We also saw non-Aristotilian nature of halakhic logic when looking at Rav Tzadoq haKohein’s explanation of “eilu va’eilu” and halachic plurality. I quoted from (Resisei Laila, #17).
Whenever a new thing about the Torah is found by a wise person, simultaneously arises its opposite… When it comes to the realm of po’al (action), it can’t be that two [contradictory] things are true simultaneously. In the realm of machashavah (thought) on the other hand, it is impossible for a person to think about one thing without considering the opposite.
This idea allows us to answer our two questions of birur: how all three pieces of meat may be eaten, and how bein hashmashos can be treated as though it is the part of both days. In a case of parish, where the physical reality was unknown, the person inevitably reflects on both possibilities. As Rav Tzadoq said about machloqes — in the world of the mind, we entertain both possibilities at once. The questionis therefore not one of unknown physics, but one of known perceptive state — the person will be mentally conflicted.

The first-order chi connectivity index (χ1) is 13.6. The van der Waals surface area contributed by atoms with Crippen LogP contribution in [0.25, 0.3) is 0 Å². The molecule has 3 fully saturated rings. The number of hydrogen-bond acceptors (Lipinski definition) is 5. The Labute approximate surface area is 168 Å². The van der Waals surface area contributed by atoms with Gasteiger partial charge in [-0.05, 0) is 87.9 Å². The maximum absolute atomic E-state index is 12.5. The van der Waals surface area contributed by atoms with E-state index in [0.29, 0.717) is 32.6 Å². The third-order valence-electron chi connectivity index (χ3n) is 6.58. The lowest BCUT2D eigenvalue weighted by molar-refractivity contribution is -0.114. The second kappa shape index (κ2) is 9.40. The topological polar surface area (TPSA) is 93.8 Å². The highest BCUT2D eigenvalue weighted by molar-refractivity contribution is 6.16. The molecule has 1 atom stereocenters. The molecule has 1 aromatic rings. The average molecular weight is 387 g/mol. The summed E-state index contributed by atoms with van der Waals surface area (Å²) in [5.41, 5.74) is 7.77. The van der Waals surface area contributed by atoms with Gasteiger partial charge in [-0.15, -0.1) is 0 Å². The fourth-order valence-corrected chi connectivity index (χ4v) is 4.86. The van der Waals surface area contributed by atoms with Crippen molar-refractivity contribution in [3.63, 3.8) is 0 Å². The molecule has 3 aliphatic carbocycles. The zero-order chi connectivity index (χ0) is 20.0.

In the case of Bh”Sh, twighlight is equally thought of us both days, and therefore is both. That’s how we experience it.
In the case of the three pieces of meat, the person’s perception of each is “probably from a kosher cut”. That is the reality we must judge. It is true for each peice, therefore each peice is kosher. And then the Rosh says this is true eternally, while most rishonim say that if we combine them into a stew, our perception changes, or at least halakhah wants to encourage it to and therefore the halakhah does as well.
The rule for parish is not the statistics of a particular possible scientific, objective, realities, it’s a psychology of “probabily good meat” that is assigned a halakhah of definitely kosher.